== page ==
≡ Menu

5 Incredible Sights in Arizona’s Antelope Canyons

What to do and where to go.

Antelope Canyon, Arizona

East of Page, in the far north of Arizona, on Navajo land, sits Antelope Canyon — one of the most photographed places on the planet of which nobody has ever heard. A stunning example of natural sculpture, the canyon — with its tall, smooth, winding walls — is a great place to take nature pics. So today, in honor of its beauty, we’re counting down the top five incredible sights at Antelope Canyon.

What Is Arizona’s Antelope Canyon?

Located in the American Southwest, Antelope is a slot canyon with two distinct parts, Tsé bighánílíní — meaning “place where water runs through rocks” in the native Navajo language — and Hazdistazí — “spiral rock arches.” In English, the two sections are called Upper Canyon and Lower Canyon, respectively.

Sculpted, smoothed, and polished by time, wind, and water erosion, Arizona’s Antelope Canyon is known for its breathtaking organic artistry.

Five Incredible Sights in the Antelope Canyon

Amateurs and professional photographers worldwide make the picture pilgrimage to Antelope Canyon. Nearly every square inch of the rock formation is interesting and “photogenic.” Still, five notable features attract lots of attention: the Candle, Upper Entrance, Lion’s Head, Heart, and Lady in the Wind. We decided to capitalize the names because they’re all unique facets worthy of the proper noun treatment.

Antelope Canyon, Arizona

Antelope Canyon Sight #1: Upper Entrance

People debate whether the Antelope Lower or Upper canyon is best for pictures. Objectively, it’s a tie. Both sections boast incredible formations. However, the entrance to Upper Antelope edges out Lower’s vestibule by a hair. For starters, Upper Canyon’s entrance is on ground level, so visitors look up at the light beams and rock outcrops, which makes for a more dramatic experience.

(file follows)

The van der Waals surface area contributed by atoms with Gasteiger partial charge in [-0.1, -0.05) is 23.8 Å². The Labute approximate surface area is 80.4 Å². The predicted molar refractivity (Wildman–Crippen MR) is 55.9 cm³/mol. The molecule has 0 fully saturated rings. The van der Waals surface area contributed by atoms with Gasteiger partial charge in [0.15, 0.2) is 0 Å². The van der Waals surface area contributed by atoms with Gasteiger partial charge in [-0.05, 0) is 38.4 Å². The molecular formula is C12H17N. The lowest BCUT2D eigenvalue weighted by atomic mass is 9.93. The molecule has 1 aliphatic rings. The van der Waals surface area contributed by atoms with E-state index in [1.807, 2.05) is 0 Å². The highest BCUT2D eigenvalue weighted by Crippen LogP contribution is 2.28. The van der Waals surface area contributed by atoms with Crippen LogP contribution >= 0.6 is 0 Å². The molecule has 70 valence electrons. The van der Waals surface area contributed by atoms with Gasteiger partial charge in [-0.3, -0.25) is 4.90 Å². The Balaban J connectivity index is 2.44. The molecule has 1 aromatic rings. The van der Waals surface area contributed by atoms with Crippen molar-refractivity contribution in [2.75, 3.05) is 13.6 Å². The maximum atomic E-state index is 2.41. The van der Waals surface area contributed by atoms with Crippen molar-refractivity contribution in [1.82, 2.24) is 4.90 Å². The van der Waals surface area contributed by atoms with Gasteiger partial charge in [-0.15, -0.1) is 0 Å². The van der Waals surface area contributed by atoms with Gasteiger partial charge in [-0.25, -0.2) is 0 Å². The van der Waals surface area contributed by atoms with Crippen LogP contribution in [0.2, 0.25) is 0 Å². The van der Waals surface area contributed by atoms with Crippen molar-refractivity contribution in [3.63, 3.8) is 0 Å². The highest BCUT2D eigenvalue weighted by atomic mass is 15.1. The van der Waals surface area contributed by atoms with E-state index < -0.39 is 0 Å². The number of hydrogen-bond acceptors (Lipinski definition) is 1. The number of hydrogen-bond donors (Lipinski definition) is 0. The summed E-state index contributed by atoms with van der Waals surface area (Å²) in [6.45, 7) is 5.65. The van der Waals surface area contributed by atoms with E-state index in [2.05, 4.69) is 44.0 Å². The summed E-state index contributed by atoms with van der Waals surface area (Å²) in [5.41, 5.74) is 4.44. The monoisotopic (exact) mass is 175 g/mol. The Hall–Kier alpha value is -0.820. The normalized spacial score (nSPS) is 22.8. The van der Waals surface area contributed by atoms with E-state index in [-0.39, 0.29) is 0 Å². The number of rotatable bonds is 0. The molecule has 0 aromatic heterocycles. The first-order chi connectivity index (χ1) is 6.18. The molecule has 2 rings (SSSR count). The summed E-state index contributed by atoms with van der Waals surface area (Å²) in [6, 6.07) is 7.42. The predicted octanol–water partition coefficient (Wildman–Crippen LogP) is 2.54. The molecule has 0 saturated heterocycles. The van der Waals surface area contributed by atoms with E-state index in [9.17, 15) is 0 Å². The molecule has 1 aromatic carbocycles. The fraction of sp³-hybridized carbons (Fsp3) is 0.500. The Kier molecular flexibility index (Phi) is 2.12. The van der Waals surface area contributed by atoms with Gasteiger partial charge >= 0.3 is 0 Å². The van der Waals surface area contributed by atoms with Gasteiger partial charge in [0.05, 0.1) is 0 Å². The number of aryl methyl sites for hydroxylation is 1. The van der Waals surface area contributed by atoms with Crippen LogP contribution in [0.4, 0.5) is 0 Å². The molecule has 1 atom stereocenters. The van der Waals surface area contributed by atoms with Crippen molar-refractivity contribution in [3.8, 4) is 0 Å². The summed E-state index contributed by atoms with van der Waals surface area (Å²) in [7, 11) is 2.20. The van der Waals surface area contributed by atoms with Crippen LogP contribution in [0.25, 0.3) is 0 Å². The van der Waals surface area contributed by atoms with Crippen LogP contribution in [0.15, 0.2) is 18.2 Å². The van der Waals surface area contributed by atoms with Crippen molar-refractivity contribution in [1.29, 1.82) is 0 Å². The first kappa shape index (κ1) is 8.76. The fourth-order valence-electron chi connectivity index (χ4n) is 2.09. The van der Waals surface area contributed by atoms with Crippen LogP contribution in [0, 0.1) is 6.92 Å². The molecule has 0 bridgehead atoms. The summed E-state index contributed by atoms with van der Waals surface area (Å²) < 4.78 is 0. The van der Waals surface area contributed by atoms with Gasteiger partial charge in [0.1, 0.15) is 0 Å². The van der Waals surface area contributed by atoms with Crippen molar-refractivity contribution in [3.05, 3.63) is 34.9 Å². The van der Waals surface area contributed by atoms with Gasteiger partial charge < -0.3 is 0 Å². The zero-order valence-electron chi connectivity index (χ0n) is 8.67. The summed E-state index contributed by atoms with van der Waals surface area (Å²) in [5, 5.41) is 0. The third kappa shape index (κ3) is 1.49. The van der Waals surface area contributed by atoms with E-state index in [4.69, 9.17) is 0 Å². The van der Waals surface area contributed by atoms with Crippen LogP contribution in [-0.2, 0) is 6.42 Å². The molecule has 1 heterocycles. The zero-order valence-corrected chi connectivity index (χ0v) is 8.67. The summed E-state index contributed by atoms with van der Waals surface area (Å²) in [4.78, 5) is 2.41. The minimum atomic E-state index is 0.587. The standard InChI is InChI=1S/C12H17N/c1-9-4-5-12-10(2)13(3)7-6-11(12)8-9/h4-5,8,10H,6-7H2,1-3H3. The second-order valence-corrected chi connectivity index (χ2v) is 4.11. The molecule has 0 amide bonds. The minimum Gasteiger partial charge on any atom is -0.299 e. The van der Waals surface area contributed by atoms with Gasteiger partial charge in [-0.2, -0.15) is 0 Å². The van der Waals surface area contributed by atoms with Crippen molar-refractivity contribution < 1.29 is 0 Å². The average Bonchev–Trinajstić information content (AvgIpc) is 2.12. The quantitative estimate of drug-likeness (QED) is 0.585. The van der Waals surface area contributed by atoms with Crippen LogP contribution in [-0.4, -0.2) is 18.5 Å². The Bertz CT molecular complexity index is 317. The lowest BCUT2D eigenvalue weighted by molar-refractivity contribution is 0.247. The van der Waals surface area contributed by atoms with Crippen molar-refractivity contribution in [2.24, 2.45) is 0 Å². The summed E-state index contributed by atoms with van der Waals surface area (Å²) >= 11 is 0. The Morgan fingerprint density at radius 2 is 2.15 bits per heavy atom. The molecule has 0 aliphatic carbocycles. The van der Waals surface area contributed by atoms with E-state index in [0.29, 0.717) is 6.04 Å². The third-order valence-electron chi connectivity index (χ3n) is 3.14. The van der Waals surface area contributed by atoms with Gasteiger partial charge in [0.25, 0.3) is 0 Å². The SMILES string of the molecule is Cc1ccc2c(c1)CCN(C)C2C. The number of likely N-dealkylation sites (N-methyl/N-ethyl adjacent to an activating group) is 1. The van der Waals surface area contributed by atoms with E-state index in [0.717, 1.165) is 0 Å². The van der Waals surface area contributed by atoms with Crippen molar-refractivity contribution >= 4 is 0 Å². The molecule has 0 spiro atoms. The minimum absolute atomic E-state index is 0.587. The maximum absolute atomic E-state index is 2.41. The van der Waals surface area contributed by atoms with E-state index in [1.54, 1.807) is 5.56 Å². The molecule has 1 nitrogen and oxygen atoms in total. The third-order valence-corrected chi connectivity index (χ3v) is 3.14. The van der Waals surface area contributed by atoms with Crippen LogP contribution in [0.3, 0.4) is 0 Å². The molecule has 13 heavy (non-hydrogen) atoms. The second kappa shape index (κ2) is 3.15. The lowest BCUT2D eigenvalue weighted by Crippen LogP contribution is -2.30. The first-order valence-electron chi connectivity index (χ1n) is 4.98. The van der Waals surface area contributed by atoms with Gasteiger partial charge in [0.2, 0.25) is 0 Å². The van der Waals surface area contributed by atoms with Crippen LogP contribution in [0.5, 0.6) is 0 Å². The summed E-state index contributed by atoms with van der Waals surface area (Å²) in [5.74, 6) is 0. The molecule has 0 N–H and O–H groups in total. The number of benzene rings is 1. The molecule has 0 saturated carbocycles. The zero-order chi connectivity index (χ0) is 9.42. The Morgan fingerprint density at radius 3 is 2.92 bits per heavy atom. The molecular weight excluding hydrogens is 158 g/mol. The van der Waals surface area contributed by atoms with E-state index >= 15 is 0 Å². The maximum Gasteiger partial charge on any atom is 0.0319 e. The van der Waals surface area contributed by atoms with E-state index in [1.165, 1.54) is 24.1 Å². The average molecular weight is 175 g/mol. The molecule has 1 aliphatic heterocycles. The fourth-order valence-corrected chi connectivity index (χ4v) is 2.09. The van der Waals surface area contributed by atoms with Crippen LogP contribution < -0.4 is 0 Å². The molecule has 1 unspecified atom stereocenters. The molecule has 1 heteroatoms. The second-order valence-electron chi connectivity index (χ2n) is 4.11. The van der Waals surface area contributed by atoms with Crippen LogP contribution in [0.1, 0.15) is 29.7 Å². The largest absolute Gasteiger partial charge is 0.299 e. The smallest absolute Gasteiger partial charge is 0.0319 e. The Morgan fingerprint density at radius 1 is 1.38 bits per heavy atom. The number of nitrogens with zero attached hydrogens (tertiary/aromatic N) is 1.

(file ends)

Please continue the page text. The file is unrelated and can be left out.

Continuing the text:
Antelope Canyon Sight #2: The Candle

Located in the Upper section, the Candle is a slot formation that, as its name suggests, resembles a long taper candle. In warm afternoon light from the right angle, the surrounding rocks become blacked out, leaving the cut out of a shimmering flame-shaped slit.

Antelope Canyon Sight #3: The Lion’s Head

Many of Antelope Canyon’s famous photo spots result from the light streaming through erosion slots. The Lion’s Head, however, is a bit different. The feature hangs off a canyon wall and looks like a mounted trophy head of a lion. Although a slot formation isn’t the structure’s defining feature, a sunlight beam sometimes shines down on The Lion’s Head, resembling a spotlight.

Antelope Canyon Sight #4: The Heart

The Heart can be found in Antelope’s Upper Canyon. The shape is perched on its side but is an undeniable carve-out of the universal symbol of love. Due to the sandstone’s russet undertones, the Upper Canyon Heart appears to glow red and pink at certain points during the day.

Antelope Canyon Sight #5: Lady in the Wind

The Lady in the Wind can be found in the Lower section of Antelope Canyon. The intricate formation is smooth and flowy, resembling a dancing woman. Lady in the Wind sits in a dark area of the canyon, so it’s best viewed in the spring and summer months when sunlight beams down in the middle of the day.